University of Washington
A problem you’d like to solve. Explain its significance to you and what steps you took or could be taken to identify a solution.
“WELL-COME,” joyously declared a little kid from a Bedouin tribe in Jordan. Surrounded by ancient tombs, a sandy landscape, and locals wrapped in head scarves selling items from their tents, I felt out of place. Yet, this little boy’s cuteness combined with his tattered clothing and surprising use of English had me captivated. Our short moment together was a connection between two different worlds and cultures. Although our backgrounds are vastly different, both the Bedouin youth and myself accepted each other. We accepted our current ways of life, whether that be as a tourist in Petra, or as a child who is a proud member of a loyal tribe. This is what I desire, acceptance between peoples and cultures, no matter what religion, ethnicity, or class.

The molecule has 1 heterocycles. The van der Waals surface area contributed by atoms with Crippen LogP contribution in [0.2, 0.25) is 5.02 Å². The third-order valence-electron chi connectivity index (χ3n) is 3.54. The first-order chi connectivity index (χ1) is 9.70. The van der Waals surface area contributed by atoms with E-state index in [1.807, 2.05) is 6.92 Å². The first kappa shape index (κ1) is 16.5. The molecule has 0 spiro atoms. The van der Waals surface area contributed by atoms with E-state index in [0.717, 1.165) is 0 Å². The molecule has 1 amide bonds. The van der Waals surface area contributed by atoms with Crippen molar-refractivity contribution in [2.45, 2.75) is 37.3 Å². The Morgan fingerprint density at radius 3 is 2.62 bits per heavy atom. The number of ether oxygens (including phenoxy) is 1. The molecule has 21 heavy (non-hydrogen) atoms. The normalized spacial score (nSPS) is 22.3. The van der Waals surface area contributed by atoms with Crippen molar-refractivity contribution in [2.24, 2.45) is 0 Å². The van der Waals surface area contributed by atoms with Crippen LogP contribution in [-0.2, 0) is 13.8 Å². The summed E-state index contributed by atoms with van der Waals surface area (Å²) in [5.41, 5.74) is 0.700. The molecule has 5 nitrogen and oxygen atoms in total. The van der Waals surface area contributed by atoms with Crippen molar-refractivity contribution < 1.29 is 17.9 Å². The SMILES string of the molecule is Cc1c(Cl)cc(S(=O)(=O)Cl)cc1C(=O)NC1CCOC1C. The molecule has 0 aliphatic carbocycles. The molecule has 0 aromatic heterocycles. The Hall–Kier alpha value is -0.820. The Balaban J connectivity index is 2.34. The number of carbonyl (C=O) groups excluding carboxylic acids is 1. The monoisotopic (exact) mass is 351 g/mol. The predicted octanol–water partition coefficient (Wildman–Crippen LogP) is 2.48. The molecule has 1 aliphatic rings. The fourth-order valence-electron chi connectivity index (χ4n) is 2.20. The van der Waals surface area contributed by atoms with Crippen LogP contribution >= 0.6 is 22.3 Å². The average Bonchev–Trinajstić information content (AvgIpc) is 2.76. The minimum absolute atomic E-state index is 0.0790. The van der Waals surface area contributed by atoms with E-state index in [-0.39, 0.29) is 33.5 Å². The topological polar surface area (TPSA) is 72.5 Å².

“Why have you visited Israel? Why are you traveling back and forth between Jewish and Muslim countries? I AM WATCHING YOU,” barked a Lebanese security guard at the Beirut airport.
The distrust displayed by the security guard emphasized the heightened fear and insecurity in Lebanon. The security guard, however, was only one of many distrustful citizens in the country. Covering the streets of Beirut were armed guards with large machine guns driving around...
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